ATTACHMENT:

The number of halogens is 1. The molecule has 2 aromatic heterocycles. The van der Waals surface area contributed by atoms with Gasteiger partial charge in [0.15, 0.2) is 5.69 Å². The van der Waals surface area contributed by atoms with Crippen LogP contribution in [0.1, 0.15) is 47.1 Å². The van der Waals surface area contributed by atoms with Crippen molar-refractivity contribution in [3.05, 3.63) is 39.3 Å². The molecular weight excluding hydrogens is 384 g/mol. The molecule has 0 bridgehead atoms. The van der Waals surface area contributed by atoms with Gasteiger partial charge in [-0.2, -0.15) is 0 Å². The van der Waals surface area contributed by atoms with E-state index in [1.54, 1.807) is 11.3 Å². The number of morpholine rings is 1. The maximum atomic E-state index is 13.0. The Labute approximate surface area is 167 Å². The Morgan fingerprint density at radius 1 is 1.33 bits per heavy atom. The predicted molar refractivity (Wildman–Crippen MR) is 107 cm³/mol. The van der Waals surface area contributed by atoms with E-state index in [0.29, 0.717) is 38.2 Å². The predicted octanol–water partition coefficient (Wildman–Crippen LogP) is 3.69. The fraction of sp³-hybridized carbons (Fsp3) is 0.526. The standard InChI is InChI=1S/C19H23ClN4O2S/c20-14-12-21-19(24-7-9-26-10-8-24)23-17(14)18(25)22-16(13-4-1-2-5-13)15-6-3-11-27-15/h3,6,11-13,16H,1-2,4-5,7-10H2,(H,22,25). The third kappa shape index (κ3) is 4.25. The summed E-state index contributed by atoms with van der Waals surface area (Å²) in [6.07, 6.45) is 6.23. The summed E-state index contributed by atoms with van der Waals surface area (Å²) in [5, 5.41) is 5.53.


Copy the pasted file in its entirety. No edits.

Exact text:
The number of halogens is 1. The molecule has 2 aromatic heterocycles. The van der Waals surface area contributed by atoms with Gasteiger partial charge in [0.15, 0.2) is 5.69 Å². The van der Waals surface area contributed by atoms with Crippen LogP contribution in [0.1, 0.15) is 47.1 Å². The van der Waals surface area contributed by atoms with Crippen molar-refractivity contribution in [3.05, 3.63) is 39.3 Å². The molecular weight excluding hydrogens is 384 g/mol. The molecule has 0 bridgehead atoms. The van der Waals surface area contributed by atoms with Gasteiger partial charge in [-0.2, -0.15) is 0 Å². The van der Waals surface area contributed by atoms with E-state index in [1.54, 1.807) is 11.3 Å². The number of morpholine rings is 1. The maximum atomic E-state index is 13.0. The Labute approximate surface area is 167 Å². The Morgan fingerprint density at radius 1 is 1.33 bits per heavy atom. The predicted molar refractivity (Wildman–Crippen MR) is 107 cm³/mol. The van der Waals surface area contributed by atoms with E-state index in [0.29, 0.717) is 38.2 Å². The predicted octanol–water partition coefficient (Wildman–Crippen LogP) is 3.69. The fraction of sp³-hybridized carbons (Fsp3) is 0.526. The standard InChI is InChI=1S/C19H23ClN4O2S/c20-14-12-21-19(24-7-9-26-10-8-24)23-17(14)18(25)22-16(13-4-1-2-5-13)15-6-3-11-27-15/h3,6,11-13,16H,1-2,4-5,7-10H2,(H,22,25). The third kappa shape index (κ3) is 4.25. The summed E-state index contributed by atoms with van der Waals surface area (Å²) in [6.07, 6.45) is 6.23. The summed E-state index contributed by atoms with van der Waals surface area (Å²) in [5, 5.41) is 5.53.